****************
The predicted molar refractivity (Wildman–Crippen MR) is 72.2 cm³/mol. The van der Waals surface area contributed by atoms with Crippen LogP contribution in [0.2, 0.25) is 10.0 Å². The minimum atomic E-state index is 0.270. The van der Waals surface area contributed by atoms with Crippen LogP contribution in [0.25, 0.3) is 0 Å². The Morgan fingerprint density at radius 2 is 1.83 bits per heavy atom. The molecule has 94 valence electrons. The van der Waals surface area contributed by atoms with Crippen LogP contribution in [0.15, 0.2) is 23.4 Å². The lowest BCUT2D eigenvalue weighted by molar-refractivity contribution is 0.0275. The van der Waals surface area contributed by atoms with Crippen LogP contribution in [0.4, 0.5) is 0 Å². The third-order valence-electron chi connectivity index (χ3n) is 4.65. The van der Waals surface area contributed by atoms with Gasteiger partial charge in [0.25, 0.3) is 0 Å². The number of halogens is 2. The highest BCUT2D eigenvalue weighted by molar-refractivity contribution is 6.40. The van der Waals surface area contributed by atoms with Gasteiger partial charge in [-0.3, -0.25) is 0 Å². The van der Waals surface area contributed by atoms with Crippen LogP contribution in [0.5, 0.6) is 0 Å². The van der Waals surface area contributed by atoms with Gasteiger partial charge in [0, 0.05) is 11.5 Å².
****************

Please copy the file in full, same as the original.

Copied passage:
The predicted molar refractivity (Wildman–Crippen MR) is 72.2 cm³/mol. The van der Waals surface area contributed by atoms with Crippen LogP contribution in [0.2, 0.25) is 10.0 Å². The minimum atomic E-state index is 0.270. The van der Waals surface area contributed by atoms with Crippen LogP contribution in [0.25, 0.3) is 0 Å². The Morgan fingerprint density at radius 2 is 1.83 bits per heavy atom. The molecule has 94 valence electrons. The van der Waals surface area contributed by atoms with Crippen LogP contribution in [0.15, 0.2) is 23.4 Å². The lowest BCUT2D eigenvalue weighted by molar-refractivity contribution is 0.0275. The van der Waals surface area contributed by atoms with Crippen LogP contribution in [0.4, 0.5) is 0 Å². The third-order valence-electron chi connectivity index (χ3n) is 4.65. The van der Waals surface area contributed by atoms with Gasteiger partial charge in [0.25, 0.3) is 0 Å². The number of halogens is 2. The highest BCUT2D eigenvalue weighted by molar-refractivity contribution is 6.40. The van der Waals surface area contributed by atoms with Gasteiger partial charge in [-0.3, -0.25) is 0 Å². The van der Waals surface area contributed by atoms with Crippen LogP contribution in [0.5, 0.6) is 0 Å². The van der Waals surface area contributed by atoms with Gasteiger partial charge in [0, 0.05) is 11.5 Å².